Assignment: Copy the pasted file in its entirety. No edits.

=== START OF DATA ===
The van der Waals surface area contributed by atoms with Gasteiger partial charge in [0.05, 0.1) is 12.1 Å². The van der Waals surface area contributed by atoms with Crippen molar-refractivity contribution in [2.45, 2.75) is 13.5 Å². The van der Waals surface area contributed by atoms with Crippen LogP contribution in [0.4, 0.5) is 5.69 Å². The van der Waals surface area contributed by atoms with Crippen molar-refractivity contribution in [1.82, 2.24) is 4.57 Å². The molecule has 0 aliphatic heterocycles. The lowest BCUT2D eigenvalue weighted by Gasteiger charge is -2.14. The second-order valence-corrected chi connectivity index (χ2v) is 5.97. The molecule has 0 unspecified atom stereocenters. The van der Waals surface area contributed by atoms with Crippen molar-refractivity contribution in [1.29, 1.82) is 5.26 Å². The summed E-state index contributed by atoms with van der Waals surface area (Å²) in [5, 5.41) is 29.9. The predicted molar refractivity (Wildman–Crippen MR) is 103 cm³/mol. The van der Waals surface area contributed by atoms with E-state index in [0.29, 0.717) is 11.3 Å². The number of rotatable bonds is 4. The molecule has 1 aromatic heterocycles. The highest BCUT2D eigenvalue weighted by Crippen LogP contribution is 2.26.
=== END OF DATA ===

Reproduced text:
The van der Waals surface area contributed by atoms with Gasteiger partial charge in [0.05, 0.1) is 12.1 Å². The van der Waals surface area contributed by atoms with Crippen molar-refractivity contribution in [2.45, 2.75) is 13.5 Å². The van der Waals surface area contributed by atoms with Crippen LogP contribution in [0.4, 0.5) is 5.69 Å². The van der Waals surface area contributed by atoms with Crippen molar-refractivity contribution in [1.82, 2.24) is 4.57 Å². The molecule has 0 aliphatic heterocycles. The lowest BCUT2D eigenvalue weighted by Gasteiger charge is -2.14. The second-order valence-corrected chi connectivity index (χ2v) is 5.97. The molecule has 0 unspecified atom stereocenters. The van der Waals surface area contributed by atoms with Crippen molar-refractivity contribution in [1.29, 1.82) is 5.26 Å². The summed E-state index contributed by atoms with van der Waals surface area (Å²) in [5, 5.41) is 29.9. The predicted molar refractivity (Wildman–Crippen MR) is 103 cm³/mol. The van der Waals surface area contributed by atoms with E-state index in [0.29, 0.717) is 11.3 Å². The number of rotatable bonds is 4. The molecule has 1 aromatic heterocycles. The highest BCUT2D eigenvalue weighted by Crippen LogP contribution is 2.26.